Lance SmailLance Smail (1) picked up some cargo during the 1997 four-stroke championship series.


Before Ryan Dungey, KTM had a champion in motocross. His name was Lance Smail.

In the mid 1990’s, four-strokes were taking a backseat to two-strokes. They had the reputation of being slow, heavy and fragile. Independent of the AMA Outdoor National Championship, the World Four-Stroke Championship ran with the purpose of racing four-strokes only. In 1996, Smail focused on the White Brothers-sponsored World Four-Stroke Championship, but would race some AMA Nationals and Supercross at the same time. The World Four-Stroke Championship may seem like an odd idea today, when four-stroke rule the motocross world, but this wasn’t so in the 1970s, 1980s and 1990s. The World Four-Stroke Championship, AMA East/West Four-Stroke National Championship and ThunderCross Stadium series were the only places where four-stroke engines could shine. The White Brothers funded and supported the World Four-Stroke Championship and the list of rider who won the event reads like a who’s who in motocross history. The event was discontinued in 2010—when four-strokes were no longer considered rare or unique anymore.

But, this story is about Supercross and four-strokes. It revolves around 1996 and 1997 and centers on three men, Rod Bush, Lance Smail and Tom Moen. The man behind KTM USA, the late Rod Bush, green lighted an experiment to make a four-stroke-legal bike for selected AMA Supercross races for Lance Smail to race. Lance’s mechanic, Tom Moen was given a big enough budget to build three special machines. Tom modified his three KTMs to be Supercross legal, using 538cc engines built with a potpouri of different KTM engine parts.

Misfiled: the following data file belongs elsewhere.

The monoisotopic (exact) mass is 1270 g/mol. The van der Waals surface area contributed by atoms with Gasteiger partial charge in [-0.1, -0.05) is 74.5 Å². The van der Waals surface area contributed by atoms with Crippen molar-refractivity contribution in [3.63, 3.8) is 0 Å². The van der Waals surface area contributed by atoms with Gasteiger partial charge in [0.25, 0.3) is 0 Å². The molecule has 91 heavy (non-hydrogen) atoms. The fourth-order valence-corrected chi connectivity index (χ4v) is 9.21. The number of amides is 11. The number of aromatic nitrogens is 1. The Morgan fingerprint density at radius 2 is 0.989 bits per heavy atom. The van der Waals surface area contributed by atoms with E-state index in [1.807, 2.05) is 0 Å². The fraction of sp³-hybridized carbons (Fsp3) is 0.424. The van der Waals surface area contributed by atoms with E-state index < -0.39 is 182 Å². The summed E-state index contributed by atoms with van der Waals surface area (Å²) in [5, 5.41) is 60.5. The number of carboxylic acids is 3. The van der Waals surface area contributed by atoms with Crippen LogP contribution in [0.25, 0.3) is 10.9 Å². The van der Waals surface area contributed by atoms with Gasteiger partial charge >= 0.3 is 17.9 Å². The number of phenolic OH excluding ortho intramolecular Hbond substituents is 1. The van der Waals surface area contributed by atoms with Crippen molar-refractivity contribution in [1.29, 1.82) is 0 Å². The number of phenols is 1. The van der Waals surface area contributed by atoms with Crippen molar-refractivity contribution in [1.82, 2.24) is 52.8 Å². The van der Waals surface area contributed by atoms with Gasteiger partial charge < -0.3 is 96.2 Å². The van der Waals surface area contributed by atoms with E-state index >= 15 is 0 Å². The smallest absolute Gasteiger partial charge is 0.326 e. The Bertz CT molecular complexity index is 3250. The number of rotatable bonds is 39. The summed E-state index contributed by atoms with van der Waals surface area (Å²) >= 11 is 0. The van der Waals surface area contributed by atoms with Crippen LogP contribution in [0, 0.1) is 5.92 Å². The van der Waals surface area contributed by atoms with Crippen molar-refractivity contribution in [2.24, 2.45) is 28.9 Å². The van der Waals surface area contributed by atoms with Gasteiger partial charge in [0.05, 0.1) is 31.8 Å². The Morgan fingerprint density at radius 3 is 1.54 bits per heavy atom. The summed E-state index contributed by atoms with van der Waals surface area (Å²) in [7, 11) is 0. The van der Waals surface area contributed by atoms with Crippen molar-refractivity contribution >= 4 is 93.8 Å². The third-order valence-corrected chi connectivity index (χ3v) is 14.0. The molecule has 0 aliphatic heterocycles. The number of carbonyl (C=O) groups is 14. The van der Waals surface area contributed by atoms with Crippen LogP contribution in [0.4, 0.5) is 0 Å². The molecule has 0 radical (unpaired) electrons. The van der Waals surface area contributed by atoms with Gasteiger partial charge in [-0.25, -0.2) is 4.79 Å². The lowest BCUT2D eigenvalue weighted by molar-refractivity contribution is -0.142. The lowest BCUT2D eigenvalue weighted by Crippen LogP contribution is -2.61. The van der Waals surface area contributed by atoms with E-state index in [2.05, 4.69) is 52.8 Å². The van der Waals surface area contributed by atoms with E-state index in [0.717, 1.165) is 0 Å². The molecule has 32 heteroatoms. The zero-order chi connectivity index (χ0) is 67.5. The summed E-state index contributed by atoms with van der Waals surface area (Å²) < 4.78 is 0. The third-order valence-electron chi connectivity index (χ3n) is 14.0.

Lance’s Supercross KTM four-stroke that made history. 

KTM was the first manufacturer to take advantage of the Four-Stroke exemption rule, which allowed each manufacturer to race a non-homologated four-stroke machine for one season—with a displacement of as much as 550cc. Lance Smail would take the one-off KTM to the Daytona Supercross on March 8, 1997. When Lance’s KTM thundered into the Daytona main event during the semi, it was the first time a four-stroke had ever qualified for a premier class Supercross main event. Yamaha, which had lobbied for the four-stroke exemption rule for their YZ400, would become the first manufacturer to win an AMA Supercross on a four-stroke two months later when Doug Henry won the Las Vegas Supercross on May 17, 1997. Smail and KTM’s accomplish became a footnote in four-stroke history, but now you know.

Tom Moen pushing Lance Smail’s KTM through tech inspection as Lance watches on.

1976 …Gunnar Lindstrom
1977 …Mike Bell
1978 …Rod Kentner
1979 …Goat Breker
1980 …Pierre Karsmakers
1981 …Rex Staten
1982 …Eric McKenna
1983 …Ricky Johnson
1984 …Ron Lechien
1985 …Brian Myerscough
1986 …No race
1987 …No race
1988 …Goat Breker
1989 …Greg Zitterkopf
1990 …Greg Zitterkopf
1991 …Ty Davis
1992 …Mike Young
1993 …Gordon Ward
1994 …Shaun Kalos
1995 …Donny Schmit
1996 …Lance Smail
1997 …Shaun Kalos
1998 …Doug Dubach
1999 …Doug Dubach
2000 …Doug Dubach
2001 …Ryan Hughes
2002 …Doug Dubach
2002 …Ryan Hughes
2003 …Ryan Hughes
2004 …Ryan Hughes
2005 …Ryan Hughes
2006 …Josh Grant
2007 …Jimmy Albertson
2008 …Bobby Garrison
2009 …Weston Peick
2010 …Weston Peick


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